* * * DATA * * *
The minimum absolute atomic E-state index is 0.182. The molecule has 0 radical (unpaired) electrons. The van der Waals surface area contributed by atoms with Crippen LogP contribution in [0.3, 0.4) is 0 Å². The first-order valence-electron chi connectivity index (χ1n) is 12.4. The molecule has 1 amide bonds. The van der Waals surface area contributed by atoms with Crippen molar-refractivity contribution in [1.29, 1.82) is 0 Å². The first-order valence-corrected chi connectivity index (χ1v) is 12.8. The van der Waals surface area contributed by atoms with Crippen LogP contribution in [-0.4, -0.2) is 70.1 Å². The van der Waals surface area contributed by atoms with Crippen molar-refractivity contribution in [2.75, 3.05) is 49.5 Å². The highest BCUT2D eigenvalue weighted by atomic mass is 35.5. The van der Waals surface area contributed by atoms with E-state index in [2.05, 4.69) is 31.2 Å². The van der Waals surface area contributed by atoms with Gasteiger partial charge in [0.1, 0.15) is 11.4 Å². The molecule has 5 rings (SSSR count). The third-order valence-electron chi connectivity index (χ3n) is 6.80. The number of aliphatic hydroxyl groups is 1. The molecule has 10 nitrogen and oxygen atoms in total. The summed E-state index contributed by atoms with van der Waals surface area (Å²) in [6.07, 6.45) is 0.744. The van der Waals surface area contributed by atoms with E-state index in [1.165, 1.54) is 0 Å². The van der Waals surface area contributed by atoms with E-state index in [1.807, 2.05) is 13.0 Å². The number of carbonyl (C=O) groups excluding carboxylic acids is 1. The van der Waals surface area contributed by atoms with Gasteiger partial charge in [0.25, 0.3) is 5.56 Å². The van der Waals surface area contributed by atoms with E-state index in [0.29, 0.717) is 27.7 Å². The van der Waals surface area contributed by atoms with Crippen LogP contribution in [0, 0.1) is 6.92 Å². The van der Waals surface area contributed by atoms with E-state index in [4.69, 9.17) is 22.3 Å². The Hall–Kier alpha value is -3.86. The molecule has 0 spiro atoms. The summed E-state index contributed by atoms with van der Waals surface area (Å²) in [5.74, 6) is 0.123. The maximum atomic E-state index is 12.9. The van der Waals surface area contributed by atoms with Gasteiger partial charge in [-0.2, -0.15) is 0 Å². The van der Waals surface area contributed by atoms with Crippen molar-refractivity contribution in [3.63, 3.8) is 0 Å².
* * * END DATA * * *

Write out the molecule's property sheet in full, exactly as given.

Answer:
The minimum absolute atomic E-state index is 0.182. The molecule has 0 radical (unpaired) electrons. The van der Waals surface area contributed by atoms with Crippen LogP contribution in [0.3, 0.4) is 0 Å². The first-order valence-electron chi connectivity index (χ1n) is 12.4. The molecule has 1 amide bonds. The van der Waals surface area contributed by atoms with Crippen molar-refractivity contribution in [1.29, 1.82) is 0 Å². The first-order valence-corrected chi connectivity index (χ1v) is 12.8. The van der Waals surface area contributed by atoms with Crippen LogP contribution in [-0.4, -0.2) is 70.1 Å². The van der Waals surface area contributed by atoms with Crippen molar-refractivity contribution in [2.75, 3.05) is 49.5 Å². The highest BCUT2D eigenvalue weighted by atomic mass is 35.5. The van der Waals surface area contributed by atoms with E-state index in [2.05, 4.69) is 31.2 Å². The van der Waals surface area contributed by atoms with Gasteiger partial charge in [0.1, 0.15) is 11.4 Å². The molecule has 5 rings (SSSR count). The third-order valence-electron chi connectivity index (χ3n) is 6.80. The number of aliphatic hydroxyl groups is 1. The molecule has 10 nitrogen and oxygen atoms in total. The summed E-state index contributed by atoms with van der Waals surface area (Å²) in [6.07, 6.45) is 0.744. The van der Waals surface area contributed by atoms with E-state index in [1.165, 1.54) is 0 Å². The van der Waals surface area contributed by atoms with E-state index in [1.807, 2.05) is 13.0 Å². The number of carbonyl (C=O) groups excluding carboxylic acids is 1. The van der Waals surface area contributed by atoms with Gasteiger partial charge in [0.25, 0.3) is 5.56 Å². The van der Waals surface area contributed by atoms with E-state index in [0.29, 0.717) is 27.7 Å². The van der Waals surface area contributed by atoms with Crippen LogP contribution in [0, 0.1) is 6.92 Å². The van der Waals surface area contributed by atoms with E-state index in [4.69, 9.17) is 22.3 Å². The Hall–Kier alpha value is -3.86. The molecule has 0 spiro atoms. The summed E-state index contributed by atoms with van der Waals surface area (Å²) in [5.74, 6) is 0.123. The maximum atomic E-state index is 12.9. The van der Waals surface area contributed by atoms with Gasteiger partial charge in [-0.2, -0.15) is 0 Å². The van der Waals surface area contributed by atoms with Crippen molar-refractivity contribution in [3.63, 3.8) is 0 Å².